• A taxable feeder money market fund may not look to the holdings of the master fund for purposes of complying with the Daily Liquid Assets requirement.  To comply, the master fund must guarantee redemptions in one day or the feeder must hold cash or other Daily Liquid Assets in amounts sufficient to satisfy the requirement.  (Tax-exempt money market funds do not have to comply with the Daily Liquid Asset requirement.)
  • A non-interest bearing U.S. government agency note (i.e., an agency note issued at a discount, with principal paid at maturity) acquired by a money market fund at or above its face value and which matures within 60 days may qualify as a Weekly Liquid Asset.
  • A money market fund may choose any reasonable time for determining its total assets, Daily Liquid Assets and Weekly Liquid Assets for purposes of complying with Rule 2a-7.
  • A money market fund may treat as a Daily Liquid Asset a receivable from the sale of securities due the next business day, and as a Weekly Liquid Asset a receivable due within the next five business days, provided that the security is sold to a creditworthy buyer and the sale proceeds are due unconditionally the next day (Daily Liquid Asset) or within the next five business days (Weekly Liquid Assets).  (Tax-exempt money market funds do not have to comply with the Daily Liquid Asset requirement.)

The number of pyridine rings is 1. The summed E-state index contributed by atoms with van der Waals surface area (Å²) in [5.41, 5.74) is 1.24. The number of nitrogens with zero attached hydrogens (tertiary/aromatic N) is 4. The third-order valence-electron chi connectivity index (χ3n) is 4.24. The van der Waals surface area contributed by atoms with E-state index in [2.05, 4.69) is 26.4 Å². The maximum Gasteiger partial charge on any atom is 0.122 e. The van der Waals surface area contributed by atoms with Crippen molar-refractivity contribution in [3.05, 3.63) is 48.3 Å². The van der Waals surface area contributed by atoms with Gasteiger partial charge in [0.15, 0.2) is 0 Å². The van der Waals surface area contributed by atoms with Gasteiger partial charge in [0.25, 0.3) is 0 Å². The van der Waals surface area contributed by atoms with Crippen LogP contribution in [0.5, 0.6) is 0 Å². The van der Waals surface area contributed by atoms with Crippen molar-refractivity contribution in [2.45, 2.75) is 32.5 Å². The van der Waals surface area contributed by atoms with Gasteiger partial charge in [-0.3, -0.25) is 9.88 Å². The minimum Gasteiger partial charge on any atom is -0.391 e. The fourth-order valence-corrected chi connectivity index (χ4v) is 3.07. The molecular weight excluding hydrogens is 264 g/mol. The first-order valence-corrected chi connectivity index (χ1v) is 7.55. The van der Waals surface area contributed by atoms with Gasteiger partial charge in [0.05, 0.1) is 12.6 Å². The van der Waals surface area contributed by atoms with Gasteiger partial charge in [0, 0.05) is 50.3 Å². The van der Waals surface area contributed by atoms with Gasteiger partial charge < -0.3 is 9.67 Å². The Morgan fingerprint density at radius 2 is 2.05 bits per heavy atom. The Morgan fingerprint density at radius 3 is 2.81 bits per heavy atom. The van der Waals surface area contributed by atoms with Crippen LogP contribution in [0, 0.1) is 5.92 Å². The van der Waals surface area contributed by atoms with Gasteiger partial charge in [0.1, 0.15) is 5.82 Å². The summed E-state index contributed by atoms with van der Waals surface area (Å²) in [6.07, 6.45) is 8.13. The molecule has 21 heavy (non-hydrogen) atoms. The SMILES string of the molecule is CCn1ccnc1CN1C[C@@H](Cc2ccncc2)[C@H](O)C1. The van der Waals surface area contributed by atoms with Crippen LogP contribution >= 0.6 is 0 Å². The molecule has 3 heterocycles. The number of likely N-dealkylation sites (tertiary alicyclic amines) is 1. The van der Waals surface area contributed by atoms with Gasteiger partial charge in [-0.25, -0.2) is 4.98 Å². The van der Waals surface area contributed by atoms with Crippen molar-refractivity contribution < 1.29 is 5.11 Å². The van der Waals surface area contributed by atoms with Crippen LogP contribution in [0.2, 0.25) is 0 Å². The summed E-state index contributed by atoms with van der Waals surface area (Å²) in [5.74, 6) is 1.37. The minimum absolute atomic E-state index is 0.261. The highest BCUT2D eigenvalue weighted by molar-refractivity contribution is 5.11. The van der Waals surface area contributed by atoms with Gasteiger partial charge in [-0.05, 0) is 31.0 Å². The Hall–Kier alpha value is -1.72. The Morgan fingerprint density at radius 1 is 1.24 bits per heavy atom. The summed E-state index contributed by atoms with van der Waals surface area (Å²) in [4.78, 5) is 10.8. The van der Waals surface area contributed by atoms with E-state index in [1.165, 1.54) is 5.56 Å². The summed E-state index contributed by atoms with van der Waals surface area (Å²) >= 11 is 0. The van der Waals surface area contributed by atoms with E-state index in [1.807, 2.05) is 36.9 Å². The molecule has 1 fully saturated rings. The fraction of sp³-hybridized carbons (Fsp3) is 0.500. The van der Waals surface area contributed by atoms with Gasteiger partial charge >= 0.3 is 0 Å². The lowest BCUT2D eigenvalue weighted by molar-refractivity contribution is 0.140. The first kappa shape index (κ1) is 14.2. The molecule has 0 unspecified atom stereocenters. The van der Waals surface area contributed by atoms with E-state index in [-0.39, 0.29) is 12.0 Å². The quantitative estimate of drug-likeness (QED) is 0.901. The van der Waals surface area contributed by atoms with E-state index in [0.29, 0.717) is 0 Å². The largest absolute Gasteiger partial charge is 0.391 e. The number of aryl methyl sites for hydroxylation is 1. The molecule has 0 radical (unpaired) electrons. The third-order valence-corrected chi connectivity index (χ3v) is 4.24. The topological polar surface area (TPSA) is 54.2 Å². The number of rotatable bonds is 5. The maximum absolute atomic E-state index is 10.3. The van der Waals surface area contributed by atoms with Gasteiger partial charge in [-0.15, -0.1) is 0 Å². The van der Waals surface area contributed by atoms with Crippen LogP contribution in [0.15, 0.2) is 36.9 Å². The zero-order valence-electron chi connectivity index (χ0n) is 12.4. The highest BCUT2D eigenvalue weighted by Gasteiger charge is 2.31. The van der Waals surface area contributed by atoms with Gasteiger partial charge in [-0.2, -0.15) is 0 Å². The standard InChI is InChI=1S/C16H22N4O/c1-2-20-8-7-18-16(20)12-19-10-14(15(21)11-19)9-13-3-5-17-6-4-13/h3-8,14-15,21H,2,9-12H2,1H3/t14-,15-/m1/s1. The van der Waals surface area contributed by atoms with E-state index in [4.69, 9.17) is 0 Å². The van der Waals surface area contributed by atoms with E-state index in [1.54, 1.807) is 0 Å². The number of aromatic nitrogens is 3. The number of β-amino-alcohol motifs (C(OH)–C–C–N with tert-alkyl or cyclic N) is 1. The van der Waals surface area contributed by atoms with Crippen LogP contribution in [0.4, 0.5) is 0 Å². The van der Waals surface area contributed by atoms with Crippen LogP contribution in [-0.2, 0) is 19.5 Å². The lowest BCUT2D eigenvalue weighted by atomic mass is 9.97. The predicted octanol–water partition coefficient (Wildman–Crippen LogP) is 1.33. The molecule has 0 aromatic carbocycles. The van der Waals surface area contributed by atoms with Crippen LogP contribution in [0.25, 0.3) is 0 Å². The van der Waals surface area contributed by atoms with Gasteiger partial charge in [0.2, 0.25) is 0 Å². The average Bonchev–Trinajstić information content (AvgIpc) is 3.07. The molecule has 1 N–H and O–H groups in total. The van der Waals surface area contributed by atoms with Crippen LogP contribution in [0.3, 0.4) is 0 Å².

Stress Testing Requirement – Rule 2a-7(c)(11)(v)

  • A money market fund that invests solely in direct obligations of the U.S. government does not have to perform stress tests for downgrades or defaults if the money market fund’s fund board determines that the tests are not relevant and the money market fund keeps a record of that determination.